About The Volkswagen Phaeton


Staff member
Jan 1, 1970
The Volkswagen Phaeton (pronounced FAY-ton) is a full-size luxury sedan/saloon manufactured by Volkswagen Passenger Cars, and is described by Volkswagen as their "premium class".[1] Introduced at the 2002 Geneva Motor Show, and marketed worldwide, the Phaeton has been sold in Europe and Middle East markets from model year 2003 to present, South Korea from model year 2006 to present, and was sold in North America from model year 2004 through 2006.

The name Phaeton derives from Phaëton, the son of Phoebus (or Helios) in Greek mythology.

The Phaeton was conceived by Ferdinand Piëch, the then chairman of Volkswagen Group. Piëch wanted Volkswagen engineers to create a car that would overwhelmingly surpass the German prestige market leaders, Mercedes-Benz and BMW. The decision to release the Phaeton was, in part, a response to Mercedes's decision to compete directly with Volkswagen in the European marketplace with the low-cost A-Class. It was also intended to support the Volkswagen brand image, since the most expensive versions of lesser models, such as the Golf GTI, were starting to cost almost as much as equivalently-sized prestige brands.

Initial development of the Phaeton, given the internal project code VW611, began with Piëch giving his engineers a list of ten parameters the car needed to fulfill. Most of these specifications were not made known to the public, but a number of them were told to automotive reporters. One of them was that the Phaeton should be capable of being driven all day at 300 kilometres per hour (186 mph) with an exterior temperature of 50 °C (122 °F) whilst maintaining the interior temperature at 22 °C (72 °F). Piëch requested this even though the Phaeton's top speed was electronically limited to 250 kilometres per hour (155.3 mph).[2] Another requirement was that the car should possess torsional rigidity of 37,000 N·m/degree.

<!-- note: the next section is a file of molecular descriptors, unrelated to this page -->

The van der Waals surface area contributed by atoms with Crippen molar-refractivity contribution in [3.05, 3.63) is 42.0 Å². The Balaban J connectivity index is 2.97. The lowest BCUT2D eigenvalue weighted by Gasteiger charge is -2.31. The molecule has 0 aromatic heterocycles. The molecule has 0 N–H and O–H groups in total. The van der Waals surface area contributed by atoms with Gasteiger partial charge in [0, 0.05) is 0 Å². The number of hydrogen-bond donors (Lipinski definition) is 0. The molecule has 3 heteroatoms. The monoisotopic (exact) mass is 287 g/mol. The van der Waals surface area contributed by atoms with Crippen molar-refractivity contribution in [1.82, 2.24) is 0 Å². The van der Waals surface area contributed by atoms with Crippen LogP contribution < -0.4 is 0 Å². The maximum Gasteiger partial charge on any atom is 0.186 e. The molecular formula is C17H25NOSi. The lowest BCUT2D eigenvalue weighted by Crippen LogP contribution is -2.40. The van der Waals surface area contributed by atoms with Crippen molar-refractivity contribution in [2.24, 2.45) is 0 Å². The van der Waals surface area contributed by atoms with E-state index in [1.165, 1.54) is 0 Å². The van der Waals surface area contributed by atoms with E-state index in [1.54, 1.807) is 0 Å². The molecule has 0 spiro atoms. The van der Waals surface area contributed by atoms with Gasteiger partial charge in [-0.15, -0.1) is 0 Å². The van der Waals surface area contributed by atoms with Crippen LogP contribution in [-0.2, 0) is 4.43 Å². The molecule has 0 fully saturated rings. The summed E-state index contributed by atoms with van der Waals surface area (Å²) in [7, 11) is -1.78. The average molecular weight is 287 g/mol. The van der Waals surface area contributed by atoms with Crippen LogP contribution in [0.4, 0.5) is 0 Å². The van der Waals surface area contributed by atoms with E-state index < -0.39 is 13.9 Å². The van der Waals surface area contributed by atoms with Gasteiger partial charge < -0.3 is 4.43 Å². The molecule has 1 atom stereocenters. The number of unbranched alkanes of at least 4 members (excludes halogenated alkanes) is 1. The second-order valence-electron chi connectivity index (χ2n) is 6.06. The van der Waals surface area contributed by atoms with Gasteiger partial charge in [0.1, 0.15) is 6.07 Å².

The Phaeton's platform, the Volkswagen Group D1 platform, is shared with the Bentley Continental GT and Bentley Continental Flying Spur. Certain systems, such as the transmission and some internal combustion engines, are also shared with the Audi A8. The D1 is a stand-alone steel platform, and was specifically developed for the Phaeton and Bentley Continental. It is commonly confused with Audi's D3 platform, which is an all-aluminium-based, instead of the D1's steel platform.

As of 2005, the Phaeton has the longest wheelbase in the Volkswagen Passenger Car line.

The Phaeton is hand-assembled in an eco-friendly factory with a glass exterior, the Transparent Factory (German: Gläserne Manufaktur) in Dresden, Germany. This factory also assembled Bentley Continental Flying Spur vehicles destined for the European market until October 2006, when all assembly of the Bentley products was transferred to Crewe, England.

The Phaeton body is fabricated and painted at the large Volkswagen works at Zwickau, Germany, and the completed bodies are then transported about 100 km by special road transport vehicles to the Transparent Factory. Most Phaeton engines, the W12 being the notable exception, are built at the VW/Porsche/Audi engine plant in Gy?r, Hungary.

Source: http://en.wikipedia.org/wiki/Volkswagen_Phaeton